How Meals Are Planned

1.  Are there specific requirements for the nutritional content of school meals?

Approximately 95% of all public schools in the United States, including Newtown Public Schools, participate in the National School Lunch Program.  The United States Department of Agriculture (USDA), through its Food and Nutrition Service administers the program at the federal level, and the Connecticut Department of Education oversees it at the state level.

The nutritional requirements for the reimbursable meals must meet federal nutrition standards for specific age and/or grade groups. 

LUNCH:

  • 1/3 of the Recommended Dietary Allowances (RDA) for calories, protein, calcium, iron, Vitamin A and Vitamin C.
  • No more than 30% total calories from fat and 10% total calories from saturated fat (and trans fats).

BREAKFAST:

  • ¼ of the Recommended Dietary Allowances (RDA) for calories, protein, calcium, iron, Vitamin A and Vitamin C.
  • No more than 30% total calories from fat and 10% total calories from saturated fat (and trans fats).

2.  How do you plan the school menus?

Schools participating in the federal programs must meet the nutritional requirements by choosing one of four systems for their menu planning:

Traditional Food-Based Menu Planning:

Under this approach, schools must comply with specific components and quantity requirements by offering five (5) food items from four (4) food components (meat/meat alternates, fruits and/or vegetables, breads/grains and milk).  Minimum portion sizes are established by ages and grade groups.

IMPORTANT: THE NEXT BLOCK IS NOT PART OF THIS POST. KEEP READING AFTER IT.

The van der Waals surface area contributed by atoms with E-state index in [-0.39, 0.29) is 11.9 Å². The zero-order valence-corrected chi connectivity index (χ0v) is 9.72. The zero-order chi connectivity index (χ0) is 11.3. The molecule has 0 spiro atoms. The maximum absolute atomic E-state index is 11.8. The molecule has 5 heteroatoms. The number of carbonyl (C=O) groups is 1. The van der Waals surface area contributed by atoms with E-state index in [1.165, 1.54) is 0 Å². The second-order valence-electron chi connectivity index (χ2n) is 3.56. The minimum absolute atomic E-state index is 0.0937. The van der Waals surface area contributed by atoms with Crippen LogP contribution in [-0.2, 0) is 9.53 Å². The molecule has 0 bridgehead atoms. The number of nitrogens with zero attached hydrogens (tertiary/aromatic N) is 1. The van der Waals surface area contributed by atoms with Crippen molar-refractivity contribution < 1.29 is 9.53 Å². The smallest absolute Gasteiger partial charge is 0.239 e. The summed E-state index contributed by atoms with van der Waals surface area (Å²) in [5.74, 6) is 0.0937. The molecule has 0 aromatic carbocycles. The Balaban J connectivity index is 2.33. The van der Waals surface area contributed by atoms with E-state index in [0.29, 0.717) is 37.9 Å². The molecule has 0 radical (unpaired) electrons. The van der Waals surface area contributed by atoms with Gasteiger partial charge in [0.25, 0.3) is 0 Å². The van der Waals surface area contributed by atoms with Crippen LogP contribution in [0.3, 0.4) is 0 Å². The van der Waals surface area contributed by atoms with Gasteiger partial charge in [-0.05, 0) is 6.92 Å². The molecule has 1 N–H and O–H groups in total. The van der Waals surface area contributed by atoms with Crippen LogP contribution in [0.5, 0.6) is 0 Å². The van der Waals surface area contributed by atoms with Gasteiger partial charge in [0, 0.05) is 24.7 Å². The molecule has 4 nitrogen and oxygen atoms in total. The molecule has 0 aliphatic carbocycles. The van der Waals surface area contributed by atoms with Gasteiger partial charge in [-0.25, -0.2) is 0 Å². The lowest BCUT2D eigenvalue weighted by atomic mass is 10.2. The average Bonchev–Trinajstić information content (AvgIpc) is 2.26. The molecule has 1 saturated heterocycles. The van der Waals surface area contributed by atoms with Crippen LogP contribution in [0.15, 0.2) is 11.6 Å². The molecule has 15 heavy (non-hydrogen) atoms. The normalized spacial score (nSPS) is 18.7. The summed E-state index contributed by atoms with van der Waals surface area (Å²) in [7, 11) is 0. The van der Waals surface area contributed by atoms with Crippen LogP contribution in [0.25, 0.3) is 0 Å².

Enhanced Food-Based Menu Planning:

This approach is a slight variation of the Traditional Menu Planning approach.  The design is similar, but the component quantities for weekly servings of vegetables, fruits, grains and breads are increased.

Nutrient Standard Menu Planning:

Also referred to as “NuMenus”, this approach is a computer-based menu planning system that uses approved computer software to analyze the specific nutrient content of menu items automatically while menus are being planned.

Assisted Nutrient Standard Menu Planning Approach:

Also referred to as “Assisted NuMenus”, this approach is a variation of NuMenus.  An outside source plans and analyzes a menu based on local needs and preferences.

Newtown Public Schools follows the Traditional Food-Based Menu Planning Approach.

3.      Must a student eat the entire meal available?

Not necessarily.  By law, the option of Offer versus Serve (OVS) is required for senior high school grades (grade 9 – 12) for lunch, but optional for breakfast.  The purpose is to avoid excess food waste and allow for more meal flexibility and variety.  For an OVS meal to qualify for federal reimbursement, it must contain a minimum of certain menu item combinations.  Offer versus Serve is optional for lunch and breakfast at the lower grade levels.  The decision is made by the Local Educational Agency.